How Long Can A Dog Stay On Prednisone?

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How Long Can A Dog Stay On Prednisone

Most vets will only prescribe prednisone for dogs for a limited period of time. When the medication is administered on a short term basis, the risks of experiencing side effects is much lower. However, the longer that the dog is given prednisone, the greater the chance of developing associated problems.

This, of course, leads to a very important question – for how long can a dog safely take prednisone? In most instances, vets will prescribe the medication for a period of one to four weeks. This doesn’t include the time taken to wean the canines off of the drug.

A long-term prescription of prednisone is one that would last longer than three or four months at a time. In rare instances, the period of treatment will extend beyond this as well. In the end, it is the following factors that will determine how long a dog can continue to take prednisone:

Vet’s Recommendations

Only a vet can decide to prescribe prednisone for dogs for a longer period of time. He or she will need to weigh the advantages against the repercussions and determine if the risk is acceptable. If the vet does decide to go ahead with the treatment, they will issue you with very specific instructions regarding dosing.

The Medical Condition

If your dog is diagnosed with a serious or a debilitating disease, then a long-term prednisone treatment may be unavoidable. If the benefits of taking prednisone far outweigh the risk of side effects, then a vet may prescribe this medication for a longer period of time. This includes medical conditions such as cancer and autoimmune diseases.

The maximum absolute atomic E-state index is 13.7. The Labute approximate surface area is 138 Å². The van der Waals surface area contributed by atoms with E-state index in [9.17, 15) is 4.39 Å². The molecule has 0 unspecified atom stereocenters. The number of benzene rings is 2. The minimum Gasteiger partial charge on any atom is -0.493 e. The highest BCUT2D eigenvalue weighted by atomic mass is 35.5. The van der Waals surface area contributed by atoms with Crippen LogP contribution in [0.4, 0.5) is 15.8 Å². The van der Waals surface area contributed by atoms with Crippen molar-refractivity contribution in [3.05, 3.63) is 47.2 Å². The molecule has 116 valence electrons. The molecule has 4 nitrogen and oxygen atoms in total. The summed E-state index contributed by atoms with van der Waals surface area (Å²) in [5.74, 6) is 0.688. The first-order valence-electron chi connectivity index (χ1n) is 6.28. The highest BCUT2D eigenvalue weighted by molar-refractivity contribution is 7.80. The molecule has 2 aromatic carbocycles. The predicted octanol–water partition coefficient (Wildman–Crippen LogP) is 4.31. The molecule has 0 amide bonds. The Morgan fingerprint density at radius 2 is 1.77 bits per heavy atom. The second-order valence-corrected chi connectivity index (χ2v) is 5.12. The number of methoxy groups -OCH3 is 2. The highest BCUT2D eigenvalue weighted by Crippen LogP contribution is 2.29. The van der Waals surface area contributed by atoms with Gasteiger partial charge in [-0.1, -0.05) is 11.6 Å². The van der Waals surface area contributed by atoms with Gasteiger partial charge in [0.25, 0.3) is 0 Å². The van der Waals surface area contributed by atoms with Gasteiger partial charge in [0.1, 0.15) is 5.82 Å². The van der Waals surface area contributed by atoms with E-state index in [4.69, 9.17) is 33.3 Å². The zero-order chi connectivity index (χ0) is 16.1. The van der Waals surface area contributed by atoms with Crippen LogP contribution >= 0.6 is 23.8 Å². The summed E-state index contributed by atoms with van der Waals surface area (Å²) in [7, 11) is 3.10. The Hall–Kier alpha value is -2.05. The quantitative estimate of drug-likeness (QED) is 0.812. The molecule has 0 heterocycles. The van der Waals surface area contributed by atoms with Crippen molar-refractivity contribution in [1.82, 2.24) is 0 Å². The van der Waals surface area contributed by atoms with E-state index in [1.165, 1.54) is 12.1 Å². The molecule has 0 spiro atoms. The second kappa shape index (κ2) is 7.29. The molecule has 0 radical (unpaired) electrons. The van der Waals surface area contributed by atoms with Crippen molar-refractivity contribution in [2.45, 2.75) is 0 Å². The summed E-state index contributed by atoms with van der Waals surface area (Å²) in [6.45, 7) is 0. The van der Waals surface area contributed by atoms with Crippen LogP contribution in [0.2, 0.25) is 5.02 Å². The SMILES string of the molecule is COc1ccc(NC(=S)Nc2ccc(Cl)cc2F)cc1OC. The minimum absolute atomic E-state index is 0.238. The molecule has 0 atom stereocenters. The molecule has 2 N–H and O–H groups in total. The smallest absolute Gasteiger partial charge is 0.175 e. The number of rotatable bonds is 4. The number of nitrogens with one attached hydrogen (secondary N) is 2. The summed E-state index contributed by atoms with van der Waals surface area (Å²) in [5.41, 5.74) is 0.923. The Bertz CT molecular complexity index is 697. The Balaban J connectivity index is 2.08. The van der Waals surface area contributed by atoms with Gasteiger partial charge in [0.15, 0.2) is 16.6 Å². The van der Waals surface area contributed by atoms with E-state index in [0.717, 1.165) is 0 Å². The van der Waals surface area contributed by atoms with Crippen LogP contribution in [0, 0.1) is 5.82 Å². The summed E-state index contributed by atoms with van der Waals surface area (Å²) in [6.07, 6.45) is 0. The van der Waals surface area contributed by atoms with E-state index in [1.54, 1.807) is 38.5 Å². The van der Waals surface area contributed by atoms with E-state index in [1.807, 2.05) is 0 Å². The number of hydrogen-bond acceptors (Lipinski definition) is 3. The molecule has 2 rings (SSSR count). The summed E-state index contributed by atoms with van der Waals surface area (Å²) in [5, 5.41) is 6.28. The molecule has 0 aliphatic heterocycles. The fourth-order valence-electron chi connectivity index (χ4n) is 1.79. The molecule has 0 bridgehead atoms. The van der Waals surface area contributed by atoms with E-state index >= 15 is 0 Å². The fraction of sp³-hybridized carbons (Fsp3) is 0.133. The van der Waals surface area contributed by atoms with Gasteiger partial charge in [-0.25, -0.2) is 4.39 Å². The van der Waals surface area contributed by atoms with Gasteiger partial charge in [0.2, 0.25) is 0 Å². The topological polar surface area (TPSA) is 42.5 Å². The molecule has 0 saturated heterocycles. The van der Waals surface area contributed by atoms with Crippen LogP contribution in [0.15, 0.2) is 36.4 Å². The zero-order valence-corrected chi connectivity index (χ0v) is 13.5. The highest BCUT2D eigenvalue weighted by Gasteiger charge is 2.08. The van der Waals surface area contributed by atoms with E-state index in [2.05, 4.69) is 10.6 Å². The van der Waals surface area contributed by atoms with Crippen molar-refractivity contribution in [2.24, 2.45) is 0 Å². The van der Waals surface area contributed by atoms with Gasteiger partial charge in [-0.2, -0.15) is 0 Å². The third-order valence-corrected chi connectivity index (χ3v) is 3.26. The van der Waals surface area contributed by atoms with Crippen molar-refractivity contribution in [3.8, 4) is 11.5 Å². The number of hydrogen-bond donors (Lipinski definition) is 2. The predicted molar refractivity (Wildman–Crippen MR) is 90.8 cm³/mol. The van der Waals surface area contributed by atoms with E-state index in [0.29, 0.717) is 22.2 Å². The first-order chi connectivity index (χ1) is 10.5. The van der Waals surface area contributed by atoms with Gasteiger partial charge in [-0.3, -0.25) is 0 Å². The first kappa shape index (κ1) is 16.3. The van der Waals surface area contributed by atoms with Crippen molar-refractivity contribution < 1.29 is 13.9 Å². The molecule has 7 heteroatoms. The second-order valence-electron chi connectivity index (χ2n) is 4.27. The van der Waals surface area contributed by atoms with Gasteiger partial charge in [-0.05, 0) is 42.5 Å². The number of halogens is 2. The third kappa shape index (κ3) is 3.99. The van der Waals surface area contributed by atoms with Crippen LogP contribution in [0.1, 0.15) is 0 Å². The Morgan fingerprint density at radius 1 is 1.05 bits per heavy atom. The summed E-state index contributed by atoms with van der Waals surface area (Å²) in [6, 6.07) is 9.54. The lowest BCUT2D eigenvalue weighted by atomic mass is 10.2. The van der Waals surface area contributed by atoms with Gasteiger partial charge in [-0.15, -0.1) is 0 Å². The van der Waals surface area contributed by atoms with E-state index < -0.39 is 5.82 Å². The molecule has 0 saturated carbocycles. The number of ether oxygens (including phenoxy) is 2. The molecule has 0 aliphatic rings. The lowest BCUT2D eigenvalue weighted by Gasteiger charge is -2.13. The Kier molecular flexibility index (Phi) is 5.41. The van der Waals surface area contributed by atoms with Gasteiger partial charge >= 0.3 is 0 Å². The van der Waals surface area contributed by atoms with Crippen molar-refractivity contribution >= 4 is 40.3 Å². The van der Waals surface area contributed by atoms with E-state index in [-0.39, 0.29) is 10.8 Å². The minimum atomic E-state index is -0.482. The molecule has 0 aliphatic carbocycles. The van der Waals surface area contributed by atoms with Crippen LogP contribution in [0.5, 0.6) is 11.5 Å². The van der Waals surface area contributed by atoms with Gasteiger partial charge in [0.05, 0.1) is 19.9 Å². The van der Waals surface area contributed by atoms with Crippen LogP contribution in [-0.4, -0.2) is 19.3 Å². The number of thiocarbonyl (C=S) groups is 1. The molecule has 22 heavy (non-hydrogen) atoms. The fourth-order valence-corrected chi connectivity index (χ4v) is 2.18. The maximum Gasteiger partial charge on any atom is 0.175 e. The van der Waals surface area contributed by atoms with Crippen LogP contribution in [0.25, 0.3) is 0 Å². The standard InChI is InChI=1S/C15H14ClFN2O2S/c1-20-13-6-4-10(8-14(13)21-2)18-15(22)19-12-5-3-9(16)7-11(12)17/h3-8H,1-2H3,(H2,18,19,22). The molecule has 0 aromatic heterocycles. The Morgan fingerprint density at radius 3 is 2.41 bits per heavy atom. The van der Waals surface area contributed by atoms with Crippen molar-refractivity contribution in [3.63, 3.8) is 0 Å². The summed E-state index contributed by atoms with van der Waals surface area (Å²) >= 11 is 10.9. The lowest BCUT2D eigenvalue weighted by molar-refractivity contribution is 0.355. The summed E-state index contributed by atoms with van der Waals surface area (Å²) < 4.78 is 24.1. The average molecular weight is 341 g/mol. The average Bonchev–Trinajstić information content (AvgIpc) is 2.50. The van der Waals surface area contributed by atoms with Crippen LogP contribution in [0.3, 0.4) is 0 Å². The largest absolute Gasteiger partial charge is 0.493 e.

Your Dog’s Health

One of the biggest concerns with taking prednisone for longer is the fact that it can have a negative impact on your dog’s immune system. After a while, it can also begin to take a toll on the dog’s liver as well. Now, with a dog that is otherwise in good health, such issues may take longer to appear. Thus, the vet may be more comfortable with prescribing the medication for longer.

However, if your dog already has a compromised immune system or has been diagnosed with liver or kidney problems, then the treatment length will be much shorter. So, to a great extent, your dog’s health will be a major factor in such a decision.

Availability of Other Treatments

Some dogs are diagnosed with lifelong diseases. As such, they will need extended periods of prednisone treatment. If this is the case for your dog, your vet will likely re-evaluate his or her diagnosis. Therefore, your dog may be prescribed a safer, alternative treatment. However, if one is not available, then your vet may advice you to administer the medication for longer.

As you can see, this is not an easy or straightforward query to tackle. This is why, to get the best possible answer, it is important to always take the advice of a vet. He or she will be in the ideal position to review your dog’s health, diagnosis, and more before providing you with the right answer for the situation.